Last week I watched the BBC’s documentary ‘A world without Dwarfism’ presented by five-time gold Paralympic winner Ellie Simmonds, who has Achondroplasia.
The documentary investigates a controversial new drug called Vosoritide that aims to treat some of the medical symptoms of Achondroplasia, however some people argue that it has been developed to eradicate the disability.
In the documentary Ellie, who was brought up to have a positive self-image and accepts and celebrates Achondroplasia as part of who she is, presents the questions of how much society should change for disabled people or how much disabled people should change themselves.
Vosoritide is licensed in the US but still under clinical trials here in the UK . The drug is injected daily to growing children and can give them a straighter spine and legs which can help to avoid various surgeries and lessen pain that is often experienced due to stress on joints.
Ellie travels around the UK and US to meet families involved in the drug trial and others who feel treatment would have positively impacted their lives, as well as their identity.
I was rather shocked to see that parents of average height were keen for their children to be injected every day so that they were not seen to be different. This was more apparent in the US where people have to pay out of their own pockets or raise funds to pay for the drug.
The documentary featured a family who had a huge fundraiser for their son Aman to have the treatment. The fundraising event showed many people who think that there should be a cure for Dwarfism because they see it as a problem. I find this really sad; why do people want to cure disability when there are diseases like cancer that have a far more harmful impact?
Ellie spoke to Aman and he explained that he wanted to normalise his body in order to fit in with his peers and have more opportunities in life.
Contrary to this view, campaigners Leah and Jo gave their views on a podcast in the US. They cut straight to the point by remarking that disabled people are not ‘suffering’ and we need a reframing of disability. They were of the opinion that the people who are developing Vosoritide see Dwarfism as a problem that needs to be fixed .
Whilst Ellie reflects on her own lived experience of having Dwarfism, she tackles controversial questions about the relationship between science and disability. This controversy highlights the medical model of disability whereby disability is regarded as a ‘personal tragedy’ and places the problems of disability and therefore the ‘solution’ at an individual level.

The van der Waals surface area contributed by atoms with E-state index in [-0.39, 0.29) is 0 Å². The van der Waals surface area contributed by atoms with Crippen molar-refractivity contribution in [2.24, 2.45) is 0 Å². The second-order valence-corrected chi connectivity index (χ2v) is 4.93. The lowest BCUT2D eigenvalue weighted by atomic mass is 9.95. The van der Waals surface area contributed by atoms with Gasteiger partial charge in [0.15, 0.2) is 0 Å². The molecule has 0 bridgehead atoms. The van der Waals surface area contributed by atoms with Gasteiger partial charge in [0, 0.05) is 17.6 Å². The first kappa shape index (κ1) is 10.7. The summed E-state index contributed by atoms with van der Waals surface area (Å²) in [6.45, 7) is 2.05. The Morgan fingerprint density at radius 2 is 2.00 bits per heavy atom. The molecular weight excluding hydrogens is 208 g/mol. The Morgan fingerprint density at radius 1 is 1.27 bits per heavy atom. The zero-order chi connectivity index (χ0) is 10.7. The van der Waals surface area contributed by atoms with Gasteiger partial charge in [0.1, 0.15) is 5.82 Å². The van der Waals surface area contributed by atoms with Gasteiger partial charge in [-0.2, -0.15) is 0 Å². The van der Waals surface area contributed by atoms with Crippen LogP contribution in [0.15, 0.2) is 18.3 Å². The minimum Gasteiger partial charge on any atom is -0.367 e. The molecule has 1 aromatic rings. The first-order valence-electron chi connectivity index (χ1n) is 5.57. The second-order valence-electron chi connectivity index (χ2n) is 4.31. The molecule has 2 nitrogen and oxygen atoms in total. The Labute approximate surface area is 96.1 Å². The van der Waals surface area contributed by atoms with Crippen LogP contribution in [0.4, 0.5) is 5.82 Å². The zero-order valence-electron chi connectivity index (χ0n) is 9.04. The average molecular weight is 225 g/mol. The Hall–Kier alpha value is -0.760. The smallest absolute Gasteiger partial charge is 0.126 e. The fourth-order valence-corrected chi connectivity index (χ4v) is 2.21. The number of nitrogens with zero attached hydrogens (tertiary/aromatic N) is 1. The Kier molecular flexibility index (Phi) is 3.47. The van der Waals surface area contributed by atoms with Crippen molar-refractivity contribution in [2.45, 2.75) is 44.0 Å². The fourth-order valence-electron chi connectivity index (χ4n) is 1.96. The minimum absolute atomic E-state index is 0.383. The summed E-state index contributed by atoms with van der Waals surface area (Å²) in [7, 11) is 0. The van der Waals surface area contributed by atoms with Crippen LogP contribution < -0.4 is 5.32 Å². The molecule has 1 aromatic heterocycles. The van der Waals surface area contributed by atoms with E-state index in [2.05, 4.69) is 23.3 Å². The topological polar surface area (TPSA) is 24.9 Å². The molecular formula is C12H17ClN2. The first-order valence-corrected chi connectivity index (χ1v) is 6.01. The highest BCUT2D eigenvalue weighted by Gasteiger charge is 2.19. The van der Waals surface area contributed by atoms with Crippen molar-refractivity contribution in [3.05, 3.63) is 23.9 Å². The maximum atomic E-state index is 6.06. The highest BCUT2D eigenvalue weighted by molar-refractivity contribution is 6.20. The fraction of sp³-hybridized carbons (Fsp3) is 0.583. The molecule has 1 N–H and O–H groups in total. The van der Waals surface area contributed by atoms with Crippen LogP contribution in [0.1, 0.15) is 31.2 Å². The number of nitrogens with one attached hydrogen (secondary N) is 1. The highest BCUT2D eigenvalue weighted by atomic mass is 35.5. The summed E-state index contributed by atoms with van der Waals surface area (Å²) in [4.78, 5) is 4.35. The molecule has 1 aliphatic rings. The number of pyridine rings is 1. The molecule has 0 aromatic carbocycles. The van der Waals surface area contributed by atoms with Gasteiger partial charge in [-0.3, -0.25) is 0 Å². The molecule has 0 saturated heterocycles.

The programme highlights how much people avoid difference and a lack of acceptance of individuality because of their fear of the unknown. Ultimately this comes down to people’s perception of disability and how comfortable they feel with who they are.
Like Ellie I was brought by non-disabled parents who accepted me for who I am. Despite experiencing some prejudice, I’m comfortable with having cerebral palsy and for me it is just part of who I am.
However, I can understand why others may not be as comfortable with their disability as I am because of the way they are perceived and therefore treated. Ellie interviewed a fellow Paralympian Will Perry. Like many, Perry who also has Achondroplasia, has regularly suffered abuse when in public because of the way he is perceived as being different. He speaks with passion, rage and misery about the prejudice he has encountered and actually admits that he would choose to swap his life for a “normal” one.
Those of you who regularly read my blog will be aware that the acceptance and inclusion of disabled people has come with huge amounts of work for the disabled community to establish their rights, freedoms and identity.
I can see why there are such conflicting views about Vosoritide. Whilst I recognise the benefits it could bring from a medical perspective, I’m concerned that it encourages children with Achondroplasia and their parents to think there is something wrong with them that needs to be fixed.
I can also entirely understand why parents want to protect their children from the implicit bias that disabled people face. However I strongly believe that the lived experience of disability adds to the world’s diversity and that people should be educated and encouraged to accept and embrace difference, rather than seek to eradicate it. For me it is society’s perceptions and attitudes that need to change, not disabled people themselves.
Photo by Louis Reed on Unsplash